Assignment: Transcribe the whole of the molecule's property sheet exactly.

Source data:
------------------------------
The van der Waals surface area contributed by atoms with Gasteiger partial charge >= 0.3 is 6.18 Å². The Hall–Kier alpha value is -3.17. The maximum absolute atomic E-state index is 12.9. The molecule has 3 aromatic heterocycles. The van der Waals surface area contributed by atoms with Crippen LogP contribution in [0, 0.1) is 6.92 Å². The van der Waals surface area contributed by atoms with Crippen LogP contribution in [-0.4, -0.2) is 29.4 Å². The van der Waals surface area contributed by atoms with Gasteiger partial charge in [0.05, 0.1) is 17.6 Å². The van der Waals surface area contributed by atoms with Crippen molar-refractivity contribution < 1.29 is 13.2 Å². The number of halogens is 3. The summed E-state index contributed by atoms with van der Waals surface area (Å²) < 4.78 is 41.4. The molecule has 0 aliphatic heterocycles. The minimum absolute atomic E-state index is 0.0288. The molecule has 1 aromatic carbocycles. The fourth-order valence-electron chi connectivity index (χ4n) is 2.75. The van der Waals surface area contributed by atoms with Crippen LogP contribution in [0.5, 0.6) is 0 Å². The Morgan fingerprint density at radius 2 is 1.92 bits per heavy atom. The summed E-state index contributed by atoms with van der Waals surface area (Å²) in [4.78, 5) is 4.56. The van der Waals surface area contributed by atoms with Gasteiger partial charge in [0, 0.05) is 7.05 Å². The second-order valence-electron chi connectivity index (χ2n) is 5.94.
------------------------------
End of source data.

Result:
The van der Waals surface area contributed by atoms with Gasteiger partial charge >= 0.3 is 6.18 Å². The Hall–Kier alpha value is -3.17. The maximum absolute atomic E-state index is 12.9. The molecule has 3 aromatic heterocycles. The van der Waals surface area contributed by atoms with Crippen LogP contribution in [0, 0.1) is 6.92 Å². The van der Waals surface area contributed by atoms with Crippen LogP contribution in [-0.4, -0.2) is 29.4 Å². The van der Waals surface area contributed by atoms with Gasteiger partial charge in [0.05, 0.1) is 17.6 Å². The van der Waals surface area contributed by atoms with Crippen molar-refractivity contribution < 1.29 is 13.2 Å². The number of halogens is 3. The summed E-state index contributed by atoms with van der Waals surface area (Å²) < 4.78 is 41.4. The molecule has 0 aliphatic heterocycles. The minimum absolute atomic E-state index is 0.0288. The molecule has 1 aromatic carbocycles. The fourth-order valence-electron chi connectivity index (χ4n) is 2.75. The van der Waals surface area contributed by atoms with Crippen LogP contribution in [0.5, 0.6) is 0 Å². The Morgan fingerprint density at radius 2 is 1.92 bits per heavy atom. The summed E-state index contributed by atoms with van der Waals surface area (Å²) in [4.78, 5) is 4.56. The van der Waals surface area contributed by atoms with Gasteiger partial charge in [0, 0.05) is 7.05 Å². The second-order valence-electron chi connectivity index (χ2n) is 5.94.